0

Share this post


Link to post
Share on other sites

there was a site recently that i provided statutes from on a similar question. i'm sitting here thinking on one hand i must have dreamed it, but on the other hand thinking i'm so sure that it had the statutes for all states, and yet it was a government website, so i know it was accurate. it doesn't sound like that's even possible, does it? but start with looking through any of the posts i've done in the last 4-6 weeks that had anything to do with state laws.

and thank you!

(as for changing the pages in question, we'll leave that to kc or cm)

0

Share this post


Link to post
Share on other sites

LadyC,

That's pretty good, and I'll check it against the state laws page. It doesn't go quite as deep as I'm wanting to go though. I'd like to list the States that have a void clause, and show just exactly what the verbiage is. Some will not recognize a first cousin marriage, no matter where it was solemnized. Others, such as we see here, will, provided it is a legal marriage where it was solemnized. Still others will recognize it, with the "unless specifically to avoid the prohibitions of this statute" wording. Something like....

States that will not recognize it, regardless of jurisdiction:

States that will only recognize it, if previous residence in jurisdiction:  (Can't skirt the statute)

States that won't allow it, but will recognize a legal marriage from another jurisdiction: (Such as we see here, with no "to avoid/residency" wording)

I'd also like to get a breakdown of the handful of Wisconsins out there where it is considered felony incest. I know WI, TX, and, I think NV. I'm also thinking MN is in there, and maybe OR. Please don't anyone quote me on these, as I'm not totally sure. WI, I KNOW, I did a LOT of digging on that one. TX we know, because of how stupidly they went about it. Something like...

States where cousins can't marry, but it is not considered criminal incest: (Most of the "red" States on our map)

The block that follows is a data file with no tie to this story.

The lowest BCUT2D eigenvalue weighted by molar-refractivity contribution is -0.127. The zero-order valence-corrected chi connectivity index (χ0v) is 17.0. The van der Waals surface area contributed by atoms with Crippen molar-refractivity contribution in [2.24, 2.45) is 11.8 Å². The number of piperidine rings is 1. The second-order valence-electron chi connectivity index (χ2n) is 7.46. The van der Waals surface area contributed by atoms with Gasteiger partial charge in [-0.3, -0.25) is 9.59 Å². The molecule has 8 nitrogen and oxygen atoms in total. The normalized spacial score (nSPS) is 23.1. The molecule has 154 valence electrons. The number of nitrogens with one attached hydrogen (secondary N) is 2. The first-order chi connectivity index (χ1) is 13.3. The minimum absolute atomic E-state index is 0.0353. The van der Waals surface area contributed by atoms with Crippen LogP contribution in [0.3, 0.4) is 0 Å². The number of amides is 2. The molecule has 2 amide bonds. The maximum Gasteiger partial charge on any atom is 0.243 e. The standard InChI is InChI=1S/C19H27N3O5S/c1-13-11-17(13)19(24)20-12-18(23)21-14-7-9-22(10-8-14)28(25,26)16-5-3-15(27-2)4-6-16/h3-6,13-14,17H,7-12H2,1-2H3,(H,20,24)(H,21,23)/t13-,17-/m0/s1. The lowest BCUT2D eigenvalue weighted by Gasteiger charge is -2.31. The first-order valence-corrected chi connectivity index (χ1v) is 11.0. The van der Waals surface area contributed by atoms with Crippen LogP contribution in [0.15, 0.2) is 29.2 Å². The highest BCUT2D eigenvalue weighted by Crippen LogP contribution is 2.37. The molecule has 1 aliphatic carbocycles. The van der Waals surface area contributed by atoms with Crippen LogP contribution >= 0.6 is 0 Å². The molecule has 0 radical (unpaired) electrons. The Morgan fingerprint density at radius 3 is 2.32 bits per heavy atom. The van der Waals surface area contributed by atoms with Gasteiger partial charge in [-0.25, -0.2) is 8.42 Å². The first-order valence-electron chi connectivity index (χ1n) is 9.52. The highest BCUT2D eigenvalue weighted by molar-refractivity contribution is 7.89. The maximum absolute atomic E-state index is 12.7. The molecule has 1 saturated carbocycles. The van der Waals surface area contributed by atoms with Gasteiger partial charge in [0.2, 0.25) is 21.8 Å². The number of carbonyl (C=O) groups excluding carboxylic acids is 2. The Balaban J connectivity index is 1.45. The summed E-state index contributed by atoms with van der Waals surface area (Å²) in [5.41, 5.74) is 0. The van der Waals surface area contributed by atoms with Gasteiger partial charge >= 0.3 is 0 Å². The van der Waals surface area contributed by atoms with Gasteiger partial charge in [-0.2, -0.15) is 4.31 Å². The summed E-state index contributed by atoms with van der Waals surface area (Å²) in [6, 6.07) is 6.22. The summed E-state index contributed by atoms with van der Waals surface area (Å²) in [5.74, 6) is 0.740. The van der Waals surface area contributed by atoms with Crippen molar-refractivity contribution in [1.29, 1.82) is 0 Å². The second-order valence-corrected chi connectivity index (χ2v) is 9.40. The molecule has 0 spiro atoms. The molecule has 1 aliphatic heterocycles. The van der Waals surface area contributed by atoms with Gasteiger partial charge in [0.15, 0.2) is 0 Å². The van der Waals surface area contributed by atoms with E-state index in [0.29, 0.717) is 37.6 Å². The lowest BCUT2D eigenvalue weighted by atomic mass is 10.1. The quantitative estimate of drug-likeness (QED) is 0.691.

States where cousins can't marry, and it IS considered criminal incest: (A handful of States)

  and, of course, a special mention for Wisconsin, where it IS criminal incest UNLESS you are of a certain age, or have documentation of sterility. Then, of course, you can legally marry. There HAS to be something funny in the cheese is all I can figure on that one.  :shocked:

I have no doubt any of these statutes could be overturned. It would only take someone financed well enough, and/or hard headed enough, and/or well enough versed in standing court opinions. I know CM has indicated he would have no reluctance whatsoever to pick up the gauntlet, should some States Attorney come itching for a fight. 

0

Share this post


Link to post
Share on other sites

true, it's not in depth, but it will be a good starting place. with ours, you'd have needed to verify all the legal states are still legal before checking the fine print. here you will be able to pretty much glance over our legal states, and then dig deeper on the others. it'll still be a lot of work though.

0

Share this post


Link to post
Share on other sites

Your content will need to be approved by a moderator

Guest
You are commenting as a guest. If you have an account, please sign in.
Reply to this topic...

×   You have pasted content with formatting.   Remove formatting

×   Your link has been automatically embedded.   Display as a link instead

×   Your previous content has been restored.   Clear editor

Sign in to follow this  
Followers 0